Thursday, November 13, 2014

Diversity: Tolerance or Celebration?

Have you read my November article over at teachers.net?  I talk about diversity, and compare it to my grandmother's quilt.  

In education, we spend a lot of time labeling our students, don’t we? We use gender, ethnicity, test scores, and family income level, just to name a few categories. But rather than using this knowledge to build up students, too often we use it to tear them down. Although we live in a world that is more diverse than ever, many times, we don’t deal with it well.

For the rest, click here!

Wednesday, November 12, 2014

Effective Vocabulary Strategies


My November/December newsletter is out today and our topic is effective vocabulary strategies.  If you're not receiving it, just sign up here or with the link on the right.  It's a quick, five minute read with teaching strategies, resources, and a section for principals and school leaders.  I'll be resending it again every couple of days to make sure everyone gets it.  

Monday, November 10, 2014

High Expectations for All Students

One of my challenges as a teacher was having high expectations for each and every student.  I started the year off with them, but it was a struggle to keep it up.  For example, when Jared continually missed his homework, and couldn't answer questions correctly, I began to ask him easier questions.  My expectations slipped--I thought he couldn't answer the "harder" questions, and rather than scaffold him through to the answer, I just gave him something easier to do.  I realized I thought I was helping him succeed, but in reality I wasn't holding him to high expectations.  Now, I wonder how often I underestimated my students.

I ran across this blog post, and found it to be a thoughtful examination of the issue of high expectations.  Clearly, the issue is personal to the teacher, and he honestly reflects on the challenge of his expectations for his students.  It is worth a three minute read.


Thursday, November 6, 2014

PAIRing with Parents Can Improve Student Learning

Here's my latest article over at MiddleWeb--and the ideas apply K-12!  


Would you like to improve your relationship with parents and families? Teachers benefit when learning is reinforced and supported from home. Let’s discuss how to PAIR with parents to improve student learning. (I’ll be using the word parents, but consider it all inclusive with families.)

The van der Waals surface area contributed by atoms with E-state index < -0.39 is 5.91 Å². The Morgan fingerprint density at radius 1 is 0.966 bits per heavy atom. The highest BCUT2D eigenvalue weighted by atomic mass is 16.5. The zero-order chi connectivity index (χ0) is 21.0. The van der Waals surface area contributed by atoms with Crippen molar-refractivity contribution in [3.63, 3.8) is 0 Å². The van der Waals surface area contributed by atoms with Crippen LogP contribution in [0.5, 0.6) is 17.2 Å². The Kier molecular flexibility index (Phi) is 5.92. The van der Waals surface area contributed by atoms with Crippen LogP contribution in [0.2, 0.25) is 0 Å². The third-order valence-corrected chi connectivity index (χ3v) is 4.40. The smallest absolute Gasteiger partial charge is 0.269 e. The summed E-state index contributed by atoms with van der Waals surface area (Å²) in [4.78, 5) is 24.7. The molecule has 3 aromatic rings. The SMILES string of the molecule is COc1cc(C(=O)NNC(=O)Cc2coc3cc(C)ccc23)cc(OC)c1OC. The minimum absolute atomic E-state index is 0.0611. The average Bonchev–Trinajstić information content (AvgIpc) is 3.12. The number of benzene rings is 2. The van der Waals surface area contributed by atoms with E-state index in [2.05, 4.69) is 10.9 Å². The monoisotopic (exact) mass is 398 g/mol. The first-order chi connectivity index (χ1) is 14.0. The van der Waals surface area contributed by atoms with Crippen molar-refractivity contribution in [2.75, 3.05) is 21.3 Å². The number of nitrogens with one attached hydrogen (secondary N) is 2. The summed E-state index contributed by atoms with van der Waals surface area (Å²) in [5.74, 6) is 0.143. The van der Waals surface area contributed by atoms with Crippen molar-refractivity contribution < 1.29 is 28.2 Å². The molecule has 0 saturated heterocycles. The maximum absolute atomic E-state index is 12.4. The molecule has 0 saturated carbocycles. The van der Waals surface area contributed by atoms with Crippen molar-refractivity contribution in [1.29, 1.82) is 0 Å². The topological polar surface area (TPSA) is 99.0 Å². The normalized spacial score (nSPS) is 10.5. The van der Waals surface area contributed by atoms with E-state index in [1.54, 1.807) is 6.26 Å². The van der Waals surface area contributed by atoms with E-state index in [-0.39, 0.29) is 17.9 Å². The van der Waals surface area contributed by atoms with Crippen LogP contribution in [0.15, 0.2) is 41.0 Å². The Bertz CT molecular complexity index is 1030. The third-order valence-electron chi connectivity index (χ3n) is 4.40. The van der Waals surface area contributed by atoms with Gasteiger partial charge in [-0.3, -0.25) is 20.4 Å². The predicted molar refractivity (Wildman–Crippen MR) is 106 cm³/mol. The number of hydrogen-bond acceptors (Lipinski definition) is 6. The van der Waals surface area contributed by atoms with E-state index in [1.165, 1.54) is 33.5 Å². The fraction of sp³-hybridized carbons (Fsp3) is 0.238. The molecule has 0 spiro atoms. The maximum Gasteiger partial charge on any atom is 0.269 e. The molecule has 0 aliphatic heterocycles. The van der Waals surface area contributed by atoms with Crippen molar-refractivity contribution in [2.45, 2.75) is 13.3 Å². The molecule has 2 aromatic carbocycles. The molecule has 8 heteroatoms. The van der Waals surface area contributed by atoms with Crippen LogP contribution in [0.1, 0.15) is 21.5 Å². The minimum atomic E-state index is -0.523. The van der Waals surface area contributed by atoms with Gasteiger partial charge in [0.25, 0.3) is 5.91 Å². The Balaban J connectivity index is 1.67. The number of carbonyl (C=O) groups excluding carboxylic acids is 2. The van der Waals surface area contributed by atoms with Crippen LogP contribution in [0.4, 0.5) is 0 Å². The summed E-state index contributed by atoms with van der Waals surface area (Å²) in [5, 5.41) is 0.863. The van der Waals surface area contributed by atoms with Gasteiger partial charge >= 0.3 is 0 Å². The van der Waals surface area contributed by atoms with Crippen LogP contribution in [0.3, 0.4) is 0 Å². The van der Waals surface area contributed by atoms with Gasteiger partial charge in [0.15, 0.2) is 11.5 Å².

Click here for the rest of the article.  

Monday, November 3, 2014

Video: Increasing Complexity in the Classroom

Muriel Ortiz, a teacher in Mesquite, Texas, shared this video with me.  Her school is doing a book study on Rigor is NOT a Four-Letter Word.  Her group was responsible for teaching the chapter on Increasing Complexity, and they created this short (1 1/2 minute) video to introduce the chapter.  I
was very honored when she shared it with me.  Enjoy!

Thursday, October 30, 2014

Leadership: Are you a Giraffe or a Turtle?


T. D. Jakes, in his new book, Instinct, tells the story of the giraffe and the turtle. Imagine yourself with your dreams and vision as the giraffe. You reach to the top of the tree and that is where you find your food. Imagine the turtle as all the people who have not understood your vision and tried to hold you back. The turtle finds his food on the ground. You both have different views of the world. As Jakes says, “We eat at the level of our vision”. The turtle can’t reach the heights of the giraffe and if the giraffe bends down to the turtle all the blood rushes to his head, and he becomes unconscious.  As you lead instruction in your classroom and school, be the giraffe.  But as he cautions us,  “When you are built to be tall you will endanger your position if you lower your perspective." Also remember, you cannot explain to a turtle a giraffe decision.  So today, will you be a giraffe, or a turtle?  And, who will you listen to?

Monday, October 27, 2014

Not Yet Grading/Redoing Work

I've been a big fan of "not yet" grading.  I used it in my own classroom.  The use of a “Not Yet” or “Incomplete” policy for projects and assignments shifts the emphasis to learning and allows students to revise and resubmit work until it is at an acceptable level. Requiring quality work, work that meets the teachers’ expectations, lets students know that the priority is learning, not simple completion of an assignment. The logistics, however, can be daunting.  Take a look at this blog entry from @justintarte about making redos and retests work. 
 

Thursday, October 23, 2014

Do Positive Words Make A Difference?

Whenever I taught adolescent development, I invited Suzanne Okey, a former special education teacher, to speak to my students about working with special needs students. Before she comes, they have one assignment: Pick a class (or one block of time) and count the number of positive and negative comments they make. They can make marks on a piece of paper, or they can use two colors of marbles and move them from one pocket to another. The process doesn’t matter as long as the teachers unobtrusively keep a count. When she starts her presentation, she asks them how they felt about the assignment. Most of the teachers say they were surprised; they didn’t realize how many negative comments they say.
Students recognize this far quicker than we do. Read one student’s perspective (http://www.whatkidscando.org): “What’s also discouraging is when people never mention the good things. Instead of saying ‘Our geometry grades are up, we’re sending kids to good colleges and stuff,’ you hear, ‘We only have 90% attendance, which means that 200 of you are absent.....’ You know, encouragement creates encouragement. What helps is having a powerful and honest leader that we support and who supports us.”